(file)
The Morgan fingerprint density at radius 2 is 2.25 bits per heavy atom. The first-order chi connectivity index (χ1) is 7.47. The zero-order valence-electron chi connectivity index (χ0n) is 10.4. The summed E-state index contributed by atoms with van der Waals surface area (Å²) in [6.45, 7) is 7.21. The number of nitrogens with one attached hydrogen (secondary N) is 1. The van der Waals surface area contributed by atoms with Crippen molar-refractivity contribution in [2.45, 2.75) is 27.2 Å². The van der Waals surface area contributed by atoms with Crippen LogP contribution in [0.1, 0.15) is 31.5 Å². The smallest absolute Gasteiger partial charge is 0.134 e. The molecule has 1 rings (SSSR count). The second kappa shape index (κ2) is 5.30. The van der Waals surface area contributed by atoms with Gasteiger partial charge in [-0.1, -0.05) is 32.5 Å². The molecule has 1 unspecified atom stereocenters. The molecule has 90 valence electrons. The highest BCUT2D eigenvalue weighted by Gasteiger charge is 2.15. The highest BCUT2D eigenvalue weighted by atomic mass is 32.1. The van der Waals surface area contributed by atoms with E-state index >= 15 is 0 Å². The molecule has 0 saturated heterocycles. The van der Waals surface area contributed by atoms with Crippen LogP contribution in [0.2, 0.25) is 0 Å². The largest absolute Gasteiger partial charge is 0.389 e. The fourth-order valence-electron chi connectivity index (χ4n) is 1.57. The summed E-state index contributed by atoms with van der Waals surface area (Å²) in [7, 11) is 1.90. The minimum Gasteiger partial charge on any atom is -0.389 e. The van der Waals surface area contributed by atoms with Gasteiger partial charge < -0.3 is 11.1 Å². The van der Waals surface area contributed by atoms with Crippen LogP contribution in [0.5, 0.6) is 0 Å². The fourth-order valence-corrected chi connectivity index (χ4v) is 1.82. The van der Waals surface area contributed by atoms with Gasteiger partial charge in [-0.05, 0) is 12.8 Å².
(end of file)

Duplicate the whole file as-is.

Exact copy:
The Morgan fingerprint density at radius 2 is 2.25 bits per heavy atom. The first-order chi connectivity index (χ1) is 7.47. The zero-order valence-electron chi connectivity index (χ0n) is 10.4. The summed E-state index contributed by atoms with van der Waals surface area (Å²) in [6.45, 7) is 7.21. The number of nitrogens with one attached hydrogen (secondary N) is 1. The van der Waals surface area contributed by atoms with Crippen molar-refractivity contribution in [2.45, 2.75) is 27.2 Å². The van der Waals surface area contributed by atoms with Crippen LogP contribution in [0.1, 0.15) is 31.5 Å². The smallest absolute Gasteiger partial charge is 0.134 e. The molecule has 1 rings (SSSR count). The second kappa shape index (κ2) is 5.30. The van der Waals surface area contributed by atoms with Gasteiger partial charge in [-0.1, -0.05) is 32.5 Å². The molecule has 1 unspecified atom stereocenters. The molecule has 90 valence electrons. The highest BCUT2D eigenvalue weighted by Gasteiger charge is 2.15. The highest BCUT2D eigenvalue weighted by atomic mass is 32.1. The van der Waals surface area contributed by atoms with E-state index >= 15 is 0 Å². The molecule has 0 saturated heterocycles. The van der Waals surface area contributed by atoms with Crippen LogP contribution in [0.2, 0.25) is 0 Å². The largest absolute Gasteiger partial charge is 0.389 e. The fourth-order valence-electron chi connectivity index (χ4n) is 1.57. The summed E-state index contributed by atoms with van der Waals surface area (Å²) in [7, 11) is 1.90. The minimum Gasteiger partial charge on any atom is -0.389 e. The van der Waals surface area contributed by atoms with Gasteiger partial charge < -0.3 is 11.1 Å². The van der Waals surface area contributed by atoms with Crippen LogP contribution in [0.5, 0.6) is 0 Å². The fourth-order valence-corrected chi connectivity index (χ4v) is 1.82. The van der Waals surface area contributed by atoms with Gasteiger partial charge in [-0.05, 0) is 12.8 Å².